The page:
That’s great news for the Dodgers, who have saddled themselves with plenty of unproductive and expensive outfield options (the oft-flogged Juan Pierre and Andruw Jones) during the past two offseasons. It’s also good news for Ethier, who may finally be able to shed the stigma that he’s a tweener incapable of helping a team out much in a corner over a full season. The main worry for the future is that Ethier needs every point of BABIP he can squeeze out of his liner rate in order to match those expectations, so slightly disappointing years such as 2007 are not completely in the rearview mirror.-Marc Normandin

Performance Evaluation

The Dodgers entered this season relying on Joe Torre to juggle four outfielders-Matt Kemp, Andre Ethier, Juan Pierre, and Andruw Jones-to cover three slots. Ethier, the Opening Day left fielder, was displaced during May by the then hot-hitting Pierre, but many Dodgers fans were calling for Ethier to permanently be installed in the starting lineup. Eventually, Ethier became so utterly productive on offense that Joe Torre literally had no choice but to start him all the time. How productive? Well, while it’s tough to beat Manny’s numbers in Dodger blue-.396/.489/.743-Ethier actually gave him a good run for his money in that same time span, hitting .368/.448/.649 from August 1 until the end of the season. Overall, Ethier hit .305/.375/.510 with 38 doubles, five triples, and 20 home runs. The 63 extra-base hits established a new career high for the third-year player, who has improved in a variety of metrics in each of his three major league seasons.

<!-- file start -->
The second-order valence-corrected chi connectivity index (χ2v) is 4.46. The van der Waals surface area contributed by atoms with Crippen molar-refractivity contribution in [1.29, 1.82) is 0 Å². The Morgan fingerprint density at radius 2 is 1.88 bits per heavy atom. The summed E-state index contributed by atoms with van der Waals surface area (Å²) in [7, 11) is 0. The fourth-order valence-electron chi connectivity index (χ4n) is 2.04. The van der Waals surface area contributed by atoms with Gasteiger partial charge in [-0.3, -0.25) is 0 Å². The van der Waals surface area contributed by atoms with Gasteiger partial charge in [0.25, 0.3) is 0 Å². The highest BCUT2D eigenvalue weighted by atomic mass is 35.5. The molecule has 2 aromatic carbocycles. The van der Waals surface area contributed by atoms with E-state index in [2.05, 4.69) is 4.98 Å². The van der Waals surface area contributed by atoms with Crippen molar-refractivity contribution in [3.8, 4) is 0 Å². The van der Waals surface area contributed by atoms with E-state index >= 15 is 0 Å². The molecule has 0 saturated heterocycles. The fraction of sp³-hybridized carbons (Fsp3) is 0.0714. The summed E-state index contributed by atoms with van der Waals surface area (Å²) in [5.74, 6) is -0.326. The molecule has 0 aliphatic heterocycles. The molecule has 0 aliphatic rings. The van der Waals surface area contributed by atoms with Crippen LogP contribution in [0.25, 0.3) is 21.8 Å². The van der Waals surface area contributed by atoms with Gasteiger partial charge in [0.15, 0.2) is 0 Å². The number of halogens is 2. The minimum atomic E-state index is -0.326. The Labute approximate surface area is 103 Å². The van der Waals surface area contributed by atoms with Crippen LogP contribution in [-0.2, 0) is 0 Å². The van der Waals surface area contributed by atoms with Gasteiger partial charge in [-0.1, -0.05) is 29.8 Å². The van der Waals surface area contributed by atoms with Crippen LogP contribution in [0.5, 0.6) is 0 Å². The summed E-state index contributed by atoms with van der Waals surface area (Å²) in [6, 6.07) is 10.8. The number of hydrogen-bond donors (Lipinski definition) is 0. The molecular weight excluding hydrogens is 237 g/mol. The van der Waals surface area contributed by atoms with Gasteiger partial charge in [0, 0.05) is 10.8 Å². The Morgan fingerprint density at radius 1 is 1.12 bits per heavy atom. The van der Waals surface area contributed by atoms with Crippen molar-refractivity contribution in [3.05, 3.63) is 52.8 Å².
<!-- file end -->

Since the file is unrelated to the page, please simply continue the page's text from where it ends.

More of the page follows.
While his rookie slash line of .308/.365/.477 fell to .284/.350/.452 in 2007, a strong case can be made that he actually became a better player. That’s because his strikeout rate dropped from 19.4 percent to 15.2, while his rate of free passes rose from 7.9 percent to 9.3. That improved patience at the plate is also reflected in his swinging 48 percent of the time compared to 53 percent of the time in his rookie season. Despite swinging less frequently, his rate of contact actually rose, from 77 percent to 83 percent. Additionally, his 2006 season was built upon a .360 BABIP, which, as expected, dropped significantly in 2007. Ethier’s numbers may have looked worse, but they were more normalized than his rookie campaign. If there was one red flag in his first two seasons, it would be that his ISO remained virtually unchanged (.168 and .169).